The ankyrin repeat, a 33-residue sequence motif, was first identified in the yeast cell cycle regulator Swi6/Cdc10 and the Drosophila signaling protein Notch (Breeden and Nasmyth 1987), and was eventually named for the cytoskeletal protein ankyrin, which contains 24 copies of this repeat (Lux et al. 1990). Subsequently, ankyrin repeats have been found in many proteins spanning a wide range of functions. The hand curated database PFAM-A, as of October 2003, contains 9689 ankyrin repeat sequences in 1871 proteins identified from the Swissprot and SP-TrEMBL databases (Bateman et al. 2002), while the SMART database contains 19,276 ankyrin repeat sequences in 3608 proteins identified from the nonredundant protein database (NRDB; Schultz et al. 1998; Letunic et al. 2002). Ankyrin repeat proteins are present in all three superkingdoms including bacteria, archaea, and eukarya, as well as in a number of viral genomes. However, a phylogenetic breakdown of the organisms that contain ankyrin repeats indicates that the majority are found in eukaryotes. Modular protein domains, such as the ankyrin repeat, that act as a scaffold for molecular interactions are likely important for development of the numerous signaling pathways necessary to evolve a more complicated multicellular organism (Marcotte et al. 1999). Some ankyrin repeat proteins have been found in viruses and bacteria, but these are believed to be the result of horizontal gene transfer (Bork 1993).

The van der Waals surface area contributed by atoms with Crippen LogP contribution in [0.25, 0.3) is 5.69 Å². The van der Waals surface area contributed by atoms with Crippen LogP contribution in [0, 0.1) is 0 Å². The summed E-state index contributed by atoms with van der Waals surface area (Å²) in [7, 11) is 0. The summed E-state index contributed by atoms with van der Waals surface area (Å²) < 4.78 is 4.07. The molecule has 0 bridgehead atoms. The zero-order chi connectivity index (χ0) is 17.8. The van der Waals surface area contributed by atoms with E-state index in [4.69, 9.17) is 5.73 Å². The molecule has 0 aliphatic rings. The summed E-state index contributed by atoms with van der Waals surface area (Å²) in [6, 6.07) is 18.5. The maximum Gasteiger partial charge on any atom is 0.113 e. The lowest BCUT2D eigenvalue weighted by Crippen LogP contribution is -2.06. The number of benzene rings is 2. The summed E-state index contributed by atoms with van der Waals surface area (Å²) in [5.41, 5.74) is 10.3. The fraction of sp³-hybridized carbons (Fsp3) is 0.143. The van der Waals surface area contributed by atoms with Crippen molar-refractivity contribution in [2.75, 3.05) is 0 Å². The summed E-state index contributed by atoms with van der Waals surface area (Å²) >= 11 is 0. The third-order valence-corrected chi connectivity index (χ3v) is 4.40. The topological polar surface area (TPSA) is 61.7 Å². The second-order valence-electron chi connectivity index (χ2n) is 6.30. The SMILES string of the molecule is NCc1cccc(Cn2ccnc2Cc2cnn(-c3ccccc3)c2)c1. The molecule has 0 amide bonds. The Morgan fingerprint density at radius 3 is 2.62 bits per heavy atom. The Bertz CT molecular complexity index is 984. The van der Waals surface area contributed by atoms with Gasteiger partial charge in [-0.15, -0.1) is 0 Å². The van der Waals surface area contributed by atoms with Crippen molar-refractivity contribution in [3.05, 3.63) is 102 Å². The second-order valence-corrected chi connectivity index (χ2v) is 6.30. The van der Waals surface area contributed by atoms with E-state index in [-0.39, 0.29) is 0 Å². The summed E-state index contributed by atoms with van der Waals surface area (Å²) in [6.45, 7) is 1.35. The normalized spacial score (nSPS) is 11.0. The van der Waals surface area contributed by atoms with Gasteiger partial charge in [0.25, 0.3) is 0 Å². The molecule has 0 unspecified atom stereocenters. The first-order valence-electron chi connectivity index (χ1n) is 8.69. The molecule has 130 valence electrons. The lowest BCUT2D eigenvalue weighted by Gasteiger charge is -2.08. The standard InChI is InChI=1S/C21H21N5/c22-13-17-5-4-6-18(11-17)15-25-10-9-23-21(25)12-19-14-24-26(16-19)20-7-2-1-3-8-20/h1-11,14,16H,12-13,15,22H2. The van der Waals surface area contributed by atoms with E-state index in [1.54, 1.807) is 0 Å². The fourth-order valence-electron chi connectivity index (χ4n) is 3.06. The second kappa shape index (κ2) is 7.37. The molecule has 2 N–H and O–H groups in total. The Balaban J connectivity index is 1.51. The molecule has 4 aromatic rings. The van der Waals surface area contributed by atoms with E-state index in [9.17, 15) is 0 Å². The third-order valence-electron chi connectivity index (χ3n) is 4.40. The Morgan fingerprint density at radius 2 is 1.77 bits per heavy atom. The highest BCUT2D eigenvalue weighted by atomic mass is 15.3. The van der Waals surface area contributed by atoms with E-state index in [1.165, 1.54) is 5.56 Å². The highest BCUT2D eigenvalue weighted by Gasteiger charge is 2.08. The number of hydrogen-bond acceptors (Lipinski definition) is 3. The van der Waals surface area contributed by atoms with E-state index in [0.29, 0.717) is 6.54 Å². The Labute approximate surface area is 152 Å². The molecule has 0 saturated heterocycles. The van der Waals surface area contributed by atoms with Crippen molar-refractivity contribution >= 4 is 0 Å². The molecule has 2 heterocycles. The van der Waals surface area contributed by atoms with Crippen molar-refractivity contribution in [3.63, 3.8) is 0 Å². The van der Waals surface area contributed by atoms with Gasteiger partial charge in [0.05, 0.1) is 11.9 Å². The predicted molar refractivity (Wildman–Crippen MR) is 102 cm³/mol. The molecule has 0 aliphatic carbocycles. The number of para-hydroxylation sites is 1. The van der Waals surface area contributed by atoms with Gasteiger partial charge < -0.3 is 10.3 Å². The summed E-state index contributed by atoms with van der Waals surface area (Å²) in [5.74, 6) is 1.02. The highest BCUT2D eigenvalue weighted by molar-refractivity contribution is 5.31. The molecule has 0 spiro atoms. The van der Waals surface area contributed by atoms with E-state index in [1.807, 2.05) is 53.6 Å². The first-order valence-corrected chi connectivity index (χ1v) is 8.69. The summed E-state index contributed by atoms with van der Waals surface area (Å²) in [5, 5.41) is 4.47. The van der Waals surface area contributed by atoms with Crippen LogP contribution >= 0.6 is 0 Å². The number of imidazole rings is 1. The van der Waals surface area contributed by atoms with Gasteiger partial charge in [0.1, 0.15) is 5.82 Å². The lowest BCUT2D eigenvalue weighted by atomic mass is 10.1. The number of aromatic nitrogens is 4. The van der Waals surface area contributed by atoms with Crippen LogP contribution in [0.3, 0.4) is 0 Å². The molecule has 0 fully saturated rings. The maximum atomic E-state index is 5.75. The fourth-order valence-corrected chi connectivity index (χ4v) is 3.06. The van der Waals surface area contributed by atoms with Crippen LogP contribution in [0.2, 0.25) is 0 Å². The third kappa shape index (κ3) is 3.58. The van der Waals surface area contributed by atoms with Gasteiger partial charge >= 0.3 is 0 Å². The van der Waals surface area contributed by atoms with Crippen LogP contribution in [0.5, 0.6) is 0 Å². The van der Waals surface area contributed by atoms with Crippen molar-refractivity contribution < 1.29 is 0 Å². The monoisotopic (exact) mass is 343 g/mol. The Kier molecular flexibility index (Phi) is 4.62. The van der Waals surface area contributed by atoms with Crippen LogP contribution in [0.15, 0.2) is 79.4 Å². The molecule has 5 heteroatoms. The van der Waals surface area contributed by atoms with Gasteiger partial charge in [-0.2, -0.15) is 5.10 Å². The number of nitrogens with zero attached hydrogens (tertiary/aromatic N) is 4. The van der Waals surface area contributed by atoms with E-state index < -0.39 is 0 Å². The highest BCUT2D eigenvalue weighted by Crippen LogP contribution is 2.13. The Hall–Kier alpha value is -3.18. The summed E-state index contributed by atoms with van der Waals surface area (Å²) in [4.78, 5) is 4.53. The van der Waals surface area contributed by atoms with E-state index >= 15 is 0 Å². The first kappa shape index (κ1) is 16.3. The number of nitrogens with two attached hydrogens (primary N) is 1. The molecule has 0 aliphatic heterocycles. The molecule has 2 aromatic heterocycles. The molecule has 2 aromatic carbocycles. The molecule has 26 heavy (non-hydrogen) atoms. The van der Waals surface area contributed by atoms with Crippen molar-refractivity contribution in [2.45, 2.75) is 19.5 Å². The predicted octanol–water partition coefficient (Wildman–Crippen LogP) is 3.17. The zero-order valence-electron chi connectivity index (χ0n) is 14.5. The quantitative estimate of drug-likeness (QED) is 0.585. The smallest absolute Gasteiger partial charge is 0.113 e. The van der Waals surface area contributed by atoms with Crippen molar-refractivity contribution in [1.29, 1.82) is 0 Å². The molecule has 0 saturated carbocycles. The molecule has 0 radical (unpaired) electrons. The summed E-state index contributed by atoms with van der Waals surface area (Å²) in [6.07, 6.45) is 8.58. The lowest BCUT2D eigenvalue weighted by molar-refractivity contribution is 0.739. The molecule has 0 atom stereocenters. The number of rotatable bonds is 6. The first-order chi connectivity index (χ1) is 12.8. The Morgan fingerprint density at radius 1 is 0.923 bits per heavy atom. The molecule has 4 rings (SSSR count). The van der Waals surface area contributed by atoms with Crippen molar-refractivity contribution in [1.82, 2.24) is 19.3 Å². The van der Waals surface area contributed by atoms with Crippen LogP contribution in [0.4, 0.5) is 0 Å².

The number of ankyrin repeats found in a single protein varies greatly. Analysis of the SMART and PFAM databases show that the number of repeats per protein reaches from one to 33, with the majority of proteins containing six or fewer repeats (Fig. 1 [triangle]). The protein with the most ankyrin repeats to date is the ORF EAA39756 from Giardia lamblia, which actually may contain 34 repeats if the PFAM and SMART predictions are combined. Analysis of the SMART database suggests that two repeats are the most commonly occurring number of repeats per protein, while data from the PFAM database suggest three as the most popular number of repeats. Detection of the terminal repeats in an ankyrin repeat domain is difficult due to the divergence of many well-conserved hydrophobic residues. Through evolution, these positions have been replaced with polar residues to facilitate favorable interactions with the solvent, and thus the terminal repeats often deviate from the established consensus sequence. Also, the terminal repeats are frequently truncated, and therefore, the search model may not identify these sequences. Given this limitation, the most popular number of repeats per protein may actually be one or two repeats greater than that shown in Figure 1 [triangle]. For example, although Figure 1 [triangle] shows that a significant number of proteins contain a single ankyrin repeat, we have previously demonstrated that an isolated ankyrin repeat cannot adopt a folded structure unless it shares an interface with another repeat (Zhang and Peng 2000; Mosavi et al. 2002a).